As in other fields, successful economic modeling typically assumes the existence of features that are constant over time

If these assumptions are correct, then each new observation \(X_t, X_{t+1},\ldots\) can provide additional information about the time-invariant features, allowing us to learn from as data arrive

For this reason, we will focus in what follows on processes that are stationary — or become so after a transformation (see for example this lecture and this lecture)


A real-valued stochastic process \(\{ X_t \}\) is called covariance stationary if

  1. Its mean \(\mu := \mathbb E X_t\) does not depend on \(t\)
  2. For all \(k\) in \(\mathbb Z\), the \(k\)-th autocovariance \(\gamma(k) := \mathbb E (X_t - \mu)(X_{t + k} - \mu)\) is finite and depends only on \(k\)

The function \(\gamma \colon \mathbb Z \to \mathbb R\) is called the autocovariance function of the process

Throughout this lecture, we will work exclusively with zero-mean (i.e., \(\mu = 0\)) covariance stationary processes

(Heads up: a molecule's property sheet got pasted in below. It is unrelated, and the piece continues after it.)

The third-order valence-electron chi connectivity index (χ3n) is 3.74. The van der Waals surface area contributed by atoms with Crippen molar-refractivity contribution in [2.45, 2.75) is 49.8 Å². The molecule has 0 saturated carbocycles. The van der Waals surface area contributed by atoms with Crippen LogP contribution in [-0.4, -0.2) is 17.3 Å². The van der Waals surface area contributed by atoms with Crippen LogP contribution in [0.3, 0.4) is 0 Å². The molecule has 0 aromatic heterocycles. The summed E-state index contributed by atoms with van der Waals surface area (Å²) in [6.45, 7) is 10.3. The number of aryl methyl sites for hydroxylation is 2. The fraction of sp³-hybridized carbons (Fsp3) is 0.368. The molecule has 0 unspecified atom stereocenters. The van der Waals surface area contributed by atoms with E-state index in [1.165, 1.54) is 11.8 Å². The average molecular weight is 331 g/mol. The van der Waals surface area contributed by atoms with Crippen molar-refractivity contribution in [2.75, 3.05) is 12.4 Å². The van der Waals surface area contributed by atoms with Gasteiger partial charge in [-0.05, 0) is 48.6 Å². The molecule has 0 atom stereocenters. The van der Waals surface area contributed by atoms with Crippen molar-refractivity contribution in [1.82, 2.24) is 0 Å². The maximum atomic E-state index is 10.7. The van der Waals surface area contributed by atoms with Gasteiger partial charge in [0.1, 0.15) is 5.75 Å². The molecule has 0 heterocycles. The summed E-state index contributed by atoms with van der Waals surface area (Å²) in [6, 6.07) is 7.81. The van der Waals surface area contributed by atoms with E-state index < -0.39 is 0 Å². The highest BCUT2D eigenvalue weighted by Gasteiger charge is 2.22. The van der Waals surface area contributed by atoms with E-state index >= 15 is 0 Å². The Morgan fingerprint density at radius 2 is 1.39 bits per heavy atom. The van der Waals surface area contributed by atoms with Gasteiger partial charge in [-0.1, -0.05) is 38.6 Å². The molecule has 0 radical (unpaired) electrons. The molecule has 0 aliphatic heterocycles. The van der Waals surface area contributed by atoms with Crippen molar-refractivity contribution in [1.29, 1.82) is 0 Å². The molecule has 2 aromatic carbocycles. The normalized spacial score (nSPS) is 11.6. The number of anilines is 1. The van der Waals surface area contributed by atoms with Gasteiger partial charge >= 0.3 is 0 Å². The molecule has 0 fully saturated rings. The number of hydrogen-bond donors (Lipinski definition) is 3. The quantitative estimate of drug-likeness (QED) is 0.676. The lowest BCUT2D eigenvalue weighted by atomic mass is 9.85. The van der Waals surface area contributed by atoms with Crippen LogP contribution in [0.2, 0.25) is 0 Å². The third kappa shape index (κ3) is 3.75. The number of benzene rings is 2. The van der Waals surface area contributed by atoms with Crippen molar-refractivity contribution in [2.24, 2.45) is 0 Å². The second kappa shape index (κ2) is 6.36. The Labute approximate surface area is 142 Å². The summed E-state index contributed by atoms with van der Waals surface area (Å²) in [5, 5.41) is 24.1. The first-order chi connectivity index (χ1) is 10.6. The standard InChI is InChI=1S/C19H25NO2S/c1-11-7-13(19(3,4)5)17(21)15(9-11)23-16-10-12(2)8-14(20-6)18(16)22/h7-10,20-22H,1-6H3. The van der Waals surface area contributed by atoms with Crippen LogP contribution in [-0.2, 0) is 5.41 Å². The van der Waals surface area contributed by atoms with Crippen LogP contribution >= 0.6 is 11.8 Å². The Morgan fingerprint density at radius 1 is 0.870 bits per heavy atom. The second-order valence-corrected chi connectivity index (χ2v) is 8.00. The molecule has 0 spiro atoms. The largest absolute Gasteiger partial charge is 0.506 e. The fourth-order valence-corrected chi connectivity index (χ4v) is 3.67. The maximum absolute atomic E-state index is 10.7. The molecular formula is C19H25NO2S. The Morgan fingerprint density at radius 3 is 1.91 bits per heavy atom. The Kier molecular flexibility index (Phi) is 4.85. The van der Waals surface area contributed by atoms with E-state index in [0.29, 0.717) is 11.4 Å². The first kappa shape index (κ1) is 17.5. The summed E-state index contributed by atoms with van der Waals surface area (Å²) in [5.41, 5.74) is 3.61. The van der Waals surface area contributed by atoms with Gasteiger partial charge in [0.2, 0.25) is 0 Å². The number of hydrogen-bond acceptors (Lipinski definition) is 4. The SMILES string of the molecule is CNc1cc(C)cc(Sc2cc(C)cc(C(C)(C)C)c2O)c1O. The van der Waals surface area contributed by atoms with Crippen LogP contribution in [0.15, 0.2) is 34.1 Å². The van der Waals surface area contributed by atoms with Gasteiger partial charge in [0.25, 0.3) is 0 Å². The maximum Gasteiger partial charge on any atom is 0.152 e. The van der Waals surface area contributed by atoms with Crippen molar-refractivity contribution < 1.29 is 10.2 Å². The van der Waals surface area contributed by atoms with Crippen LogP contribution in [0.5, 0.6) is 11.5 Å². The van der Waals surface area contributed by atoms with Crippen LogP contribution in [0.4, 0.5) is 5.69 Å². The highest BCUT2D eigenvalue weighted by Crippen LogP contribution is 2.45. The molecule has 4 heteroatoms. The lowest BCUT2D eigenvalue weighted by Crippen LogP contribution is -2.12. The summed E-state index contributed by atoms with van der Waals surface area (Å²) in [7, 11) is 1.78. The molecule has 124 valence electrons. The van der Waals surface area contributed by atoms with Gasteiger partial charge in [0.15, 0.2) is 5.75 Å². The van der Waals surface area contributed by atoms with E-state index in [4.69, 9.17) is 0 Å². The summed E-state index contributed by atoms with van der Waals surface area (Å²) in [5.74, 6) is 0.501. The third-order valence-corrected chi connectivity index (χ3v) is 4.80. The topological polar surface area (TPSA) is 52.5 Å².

The zero-mean assumption costs nothing in terms of generality, since working with non-zero-mean processes involves no more than adding a constant

Example 1: White Noise

Perhaps the simplest class of covariance stationary processes is the white noise processes

A process \(\{ \epsilon_t \}\) is called a white noise process if

  1. \(\mathbb E \epsilon_t = 0\)
  2. \(\gamma(k) = \sigma^2 \mathbf 1\{k = 0\}\) for some \(\sigma > 0\)

(Here \(\mathbf 1\{k = 0\}\) is defined to be 1 if \(k = 0\) and zero otherwise)

White noise processes play the role of building blocks for processes with more complicated dynamics

Example 2: General Linear Processes